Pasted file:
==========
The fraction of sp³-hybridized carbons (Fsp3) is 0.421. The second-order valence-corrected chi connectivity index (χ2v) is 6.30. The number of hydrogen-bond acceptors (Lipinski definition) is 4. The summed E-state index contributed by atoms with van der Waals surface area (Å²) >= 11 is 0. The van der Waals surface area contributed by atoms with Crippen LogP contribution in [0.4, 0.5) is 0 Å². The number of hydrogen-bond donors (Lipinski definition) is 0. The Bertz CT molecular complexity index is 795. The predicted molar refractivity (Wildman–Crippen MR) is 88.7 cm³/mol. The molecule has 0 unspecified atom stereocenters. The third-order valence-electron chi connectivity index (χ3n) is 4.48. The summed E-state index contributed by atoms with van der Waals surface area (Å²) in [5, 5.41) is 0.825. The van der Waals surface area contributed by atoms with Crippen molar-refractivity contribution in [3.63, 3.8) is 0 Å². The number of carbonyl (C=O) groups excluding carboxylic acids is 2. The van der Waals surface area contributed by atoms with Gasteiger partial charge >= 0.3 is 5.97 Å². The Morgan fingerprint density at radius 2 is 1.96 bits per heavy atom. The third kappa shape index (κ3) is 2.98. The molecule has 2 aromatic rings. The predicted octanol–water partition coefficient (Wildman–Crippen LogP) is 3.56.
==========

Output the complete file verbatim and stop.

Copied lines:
The fraction of sp³-hybridized carbons (Fsp3) is 0.421. The second-order valence-corrected chi connectivity index (χ2v) is 6.30. The number of hydrogen-bond acceptors (Lipinski definition) is 4. The summed E-state index contributed by atoms with van der Waals surface area (Å²) >= 11 is 0. The van der Waals surface area contributed by atoms with Crippen LogP contribution in [0.4, 0.5) is 0 Å². The number of hydrogen-bond donors (Lipinski definition) is 0. The Bertz CT molecular complexity index is 795. The predicted molar refractivity (Wildman–Crippen MR) is 88.7 cm³/mol. The molecule has 0 unspecified atom stereocenters. The third-order valence-electron chi connectivity index (χ3n) is 4.48. The summed E-state index contributed by atoms with van der Waals surface area (Å²) in [5, 5.41) is 0.825. The van der Waals surface area contributed by atoms with Crippen molar-refractivity contribution in [3.63, 3.8) is 0 Å². The number of carbonyl (C=O) groups excluding carboxylic acids is 2. The van der Waals surface area contributed by atoms with Gasteiger partial charge >= 0.3 is 5.97 Å². The Morgan fingerprint density at radius 2 is 1.96 bits per heavy atom. The third kappa shape index (κ3) is 2.98. The molecule has 2 aromatic rings. The predicted octanol–water partition coefficient (Wildman–Crippen LogP) is 3.56.